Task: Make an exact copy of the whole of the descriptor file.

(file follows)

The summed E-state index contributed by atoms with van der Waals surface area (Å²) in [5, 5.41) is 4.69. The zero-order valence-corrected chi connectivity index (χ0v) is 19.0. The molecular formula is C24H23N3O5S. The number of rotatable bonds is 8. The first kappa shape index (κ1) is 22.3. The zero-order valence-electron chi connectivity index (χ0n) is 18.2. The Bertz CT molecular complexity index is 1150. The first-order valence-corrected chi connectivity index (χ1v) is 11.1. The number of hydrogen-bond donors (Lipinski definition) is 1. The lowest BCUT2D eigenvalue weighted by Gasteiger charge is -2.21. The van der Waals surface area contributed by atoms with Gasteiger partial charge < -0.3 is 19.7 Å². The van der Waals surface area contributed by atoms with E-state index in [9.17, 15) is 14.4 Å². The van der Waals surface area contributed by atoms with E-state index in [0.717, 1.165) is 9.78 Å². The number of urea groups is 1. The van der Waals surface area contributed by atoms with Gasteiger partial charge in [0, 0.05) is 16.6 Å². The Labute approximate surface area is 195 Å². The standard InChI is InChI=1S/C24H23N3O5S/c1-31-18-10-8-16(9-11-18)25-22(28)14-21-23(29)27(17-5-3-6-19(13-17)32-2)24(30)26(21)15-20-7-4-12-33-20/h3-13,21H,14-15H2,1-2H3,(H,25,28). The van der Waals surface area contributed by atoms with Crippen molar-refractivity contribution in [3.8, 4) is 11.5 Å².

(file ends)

The summed E-state index contributed by atoms with van der Waals surface area (Å²) in [5, 5.41) is 4.69. The zero-order valence-corrected chi connectivity index (χ0v) is 19.0. The molecular formula is C24H23N3O5S. The number of rotatable bonds is 8. The first kappa shape index (κ1) is 22.3. The zero-order valence-electron chi connectivity index (χ0n) is 18.2. The Bertz CT molecular complexity index is 1150. The first-order valence-corrected chi connectivity index (χ1v) is 11.1. The number of hydrogen-bond donors (Lipinski definition) is 1. The lowest BCUT2D eigenvalue weighted by Gasteiger charge is -2.21. The van der Waals surface area contributed by atoms with Gasteiger partial charge < -0.3 is 19.7 Å². The van der Waals surface area contributed by atoms with E-state index in [9.17, 15) is 14.4 Å². The van der Waals surface area contributed by atoms with E-state index in [0.717, 1.165) is 9.78 Å². The number of urea groups is 1. The van der Waals surface area contributed by atoms with Gasteiger partial charge in [0, 0.05) is 16.6 Å². The Labute approximate surface area is 195 Å². The standard InChI is InChI=1S/C24H23N3O5S/c1-31-18-10-8-16(9-11-18)25-22(28)14-21-23(29)27(17-5-3-6-19(13-17)32-2)24(30)26(21)15-20-7-4-12-33-20/h3-13,21H,14-15H2,1-2H3,(H,25,28). The van der Waals surface area contributed by atoms with Crippen molar-refractivity contribution in [3.8, 4) is 11.5 Å².